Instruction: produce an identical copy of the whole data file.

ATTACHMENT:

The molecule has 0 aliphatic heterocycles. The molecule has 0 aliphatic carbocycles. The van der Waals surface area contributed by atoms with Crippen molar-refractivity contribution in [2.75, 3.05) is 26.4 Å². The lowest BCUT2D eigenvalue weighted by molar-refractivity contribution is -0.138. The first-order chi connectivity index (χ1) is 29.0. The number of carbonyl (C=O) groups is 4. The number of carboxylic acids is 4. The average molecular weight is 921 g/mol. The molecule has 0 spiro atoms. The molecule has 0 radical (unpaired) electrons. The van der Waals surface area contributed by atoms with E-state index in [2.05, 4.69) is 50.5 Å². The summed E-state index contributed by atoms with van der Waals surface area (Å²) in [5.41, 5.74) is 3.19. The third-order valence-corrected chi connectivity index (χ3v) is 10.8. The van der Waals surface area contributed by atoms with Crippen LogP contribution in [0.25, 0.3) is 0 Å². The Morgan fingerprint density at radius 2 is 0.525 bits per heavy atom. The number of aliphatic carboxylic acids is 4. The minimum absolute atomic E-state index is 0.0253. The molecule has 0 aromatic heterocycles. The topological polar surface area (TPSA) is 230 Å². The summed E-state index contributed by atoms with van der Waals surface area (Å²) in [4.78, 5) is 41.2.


The molecule has 0 aliphatic heterocycles. The molecule has 0 aliphatic carbocycles. The van der Waals surface area contributed by atoms with Crippen molar-refractivity contribution in [2.75, 3.05) is 26.4 Å². The lowest BCUT2D eigenvalue weighted by molar-refractivity contribution is -0.138. The first-order chi connectivity index (χ1) is 29.0. The number of carbonyl (C=O) groups is 4. The number of carboxylic acids is 4. The average molecular weight is 921 g/mol. The molecule has 0 spiro atoms. The molecule has 0 radical (unpaired) electrons. The van der Waals surface area contributed by atoms with E-state index in [2.05, 4.69) is 50.5 Å². The summed E-state index contributed by atoms with van der Waals surface area (Å²) in [5.41, 5.74) is 3.19. The third-order valence-corrected chi connectivity index (χ3v) is 10.8. The van der Waals surface area contributed by atoms with Crippen LogP contribution in [0.25, 0.3) is 0 Å². The Morgan fingerprint density at radius 2 is 0.525 bits per heavy atom. The number of aliphatic carboxylic acids is 4. The minimum absolute atomic E-state index is 0.0253. The molecule has 0 aromatic heterocycles. The topological polar surface area (TPSA) is 230 Å². The summed E-state index contributed by atoms with van der Waals surface area (Å²) in [4.78, 5) is 41.2.